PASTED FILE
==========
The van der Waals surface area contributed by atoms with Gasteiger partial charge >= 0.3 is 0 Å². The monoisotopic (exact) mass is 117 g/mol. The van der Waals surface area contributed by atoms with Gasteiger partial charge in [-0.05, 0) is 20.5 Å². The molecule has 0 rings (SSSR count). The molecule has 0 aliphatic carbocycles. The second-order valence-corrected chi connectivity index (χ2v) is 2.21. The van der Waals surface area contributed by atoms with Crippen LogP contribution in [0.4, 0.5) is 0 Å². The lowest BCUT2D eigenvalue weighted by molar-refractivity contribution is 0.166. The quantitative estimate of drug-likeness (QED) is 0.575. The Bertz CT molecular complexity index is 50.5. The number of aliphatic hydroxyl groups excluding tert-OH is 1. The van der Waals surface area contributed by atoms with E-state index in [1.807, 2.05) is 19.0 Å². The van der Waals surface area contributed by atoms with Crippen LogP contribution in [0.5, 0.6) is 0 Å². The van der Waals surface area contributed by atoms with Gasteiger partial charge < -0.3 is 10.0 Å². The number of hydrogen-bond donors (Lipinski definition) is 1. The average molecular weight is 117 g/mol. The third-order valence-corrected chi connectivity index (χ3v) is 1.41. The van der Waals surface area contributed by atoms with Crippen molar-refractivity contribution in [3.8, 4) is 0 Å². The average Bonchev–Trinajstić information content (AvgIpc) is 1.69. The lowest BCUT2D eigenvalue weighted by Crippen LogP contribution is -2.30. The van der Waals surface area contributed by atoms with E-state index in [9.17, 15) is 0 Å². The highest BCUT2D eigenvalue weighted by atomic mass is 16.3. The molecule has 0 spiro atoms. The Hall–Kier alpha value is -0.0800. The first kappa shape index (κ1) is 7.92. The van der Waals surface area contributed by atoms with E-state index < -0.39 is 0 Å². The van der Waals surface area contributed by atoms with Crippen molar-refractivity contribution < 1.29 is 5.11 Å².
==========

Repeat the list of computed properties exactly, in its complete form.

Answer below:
The van der Waals surface area contributed by atoms with Gasteiger partial charge >= 0.3 is 0 Å². The monoisotopic (exact) mass is 117 g/mol. The van der Waals surface area contributed by atoms with Gasteiger partial charge in [-0.05, 0) is 20.5 Å². The molecule has 0 rings (SSSR count). The molecule has 0 aliphatic carbocycles. The second-order valence-corrected chi connectivity index (χ2v) is 2.21. The van der Waals surface area contributed by atoms with Crippen LogP contribution in [0.4, 0.5) is 0 Å². The lowest BCUT2D eigenvalue weighted by molar-refractivity contribution is 0.166. The quantitative estimate of drug-likeness (QED) is 0.575. The Bertz CT molecular complexity index is 50.5. The number of aliphatic hydroxyl groups excluding tert-OH is 1. The van der Waals surface area contributed by atoms with E-state index in [1.807, 2.05) is 19.0 Å². The van der Waals surface area contributed by atoms with Crippen LogP contribution in [0.5, 0.6) is 0 Å². The van der Waals surface area contributed by atoms with Gasteiger partial charge < -0.3 is 10.0 Å². The number of hydrogen-bond donors (Lipinski definition) is 1. The average molecular weight is 117 g/mol. The third-order valence-corrected chi connectivity index (χ3v) is 1.41. The van der Waals surface area contributed by atoms with Crippen molar-refractivity contribution in [3.8, 4) is 0 Å². The average Bonchev–Trinajstić information content (AvgIpc) is 1.69. The lowest BCUT2D eigenvalue weighted by Crippen LogP contribution is -2.30. The van der Waals surface area contributed by atoms with E-state index in [9.17, 15) is 0 Å². The highest BCUT2D eigenvalue weighted by atomic mass is 16.3. The molecule has 0 spiro atoms. The Hall–Kier alpha value is -0.0800. The first kappa shape index (κ1) is 7.92. The van der Waals surface area contributed by atoms with E-state index < -0.39 is 0 Å². The van der Waals surface area contributed by atoms with Crippen molar-refractivity contribution < 1.29 is 5.11 Å².